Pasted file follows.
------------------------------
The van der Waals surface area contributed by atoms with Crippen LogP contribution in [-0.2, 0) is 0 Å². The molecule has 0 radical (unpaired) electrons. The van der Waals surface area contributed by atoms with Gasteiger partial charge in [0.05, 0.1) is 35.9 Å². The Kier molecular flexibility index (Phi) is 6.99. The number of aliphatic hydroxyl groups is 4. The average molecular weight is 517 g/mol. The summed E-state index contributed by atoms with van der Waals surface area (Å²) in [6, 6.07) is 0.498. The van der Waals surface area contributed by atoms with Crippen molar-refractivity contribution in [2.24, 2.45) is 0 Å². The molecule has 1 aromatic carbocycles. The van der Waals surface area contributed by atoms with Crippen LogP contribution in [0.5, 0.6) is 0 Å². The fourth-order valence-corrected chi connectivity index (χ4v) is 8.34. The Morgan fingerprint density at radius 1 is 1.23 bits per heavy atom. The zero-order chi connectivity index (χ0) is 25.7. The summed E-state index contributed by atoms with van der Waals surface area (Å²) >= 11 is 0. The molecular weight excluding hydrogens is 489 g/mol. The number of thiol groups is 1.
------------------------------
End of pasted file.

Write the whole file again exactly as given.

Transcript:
The van der Waals surface area contributed by atoms with Crippen LogP contribution in [-0.2, 0) is 0 Å². The molecule has 0 radical (unpaired) electrons. The van der Waals surface area contributed by atoms with Gasteiger partial charge in [0.05, 0.1) is 35.9 Å². The Kier molecular flexibility index (Phi) is 6.99. The number of aliphatic hydroxyl groups is 4. The average molecular weight is 517 g/mol. The summed E-state index contributed by atoms with van der Waals surface area (Å²) in [6, 6.07) is 0.498. The van der Waals surface area contributed by atoms with Crippen molar-refractivity contribution in [2.24, 2.45) is 0 Å². The molecule has 1 aromatic carbocycles. The van der Waals surface area contributed by atoms with Crippen LogP contribution in [0.5, 0.6) is 0 Å². The fourth-order valence-corrected chi connectivity index (χ4v) is 8.34. The Morgan fingerprint density at radius 1 is 1.23 bits per heavy atom. The zero-order chi connectivity index (χ0) is 25.7. The summed E-state index contributed by atoms with van der Waals surface area (Å²) >= 11 is 0. The molecular weight excluding hydrogens is 489 g/mol. The number of thiol groups is 1.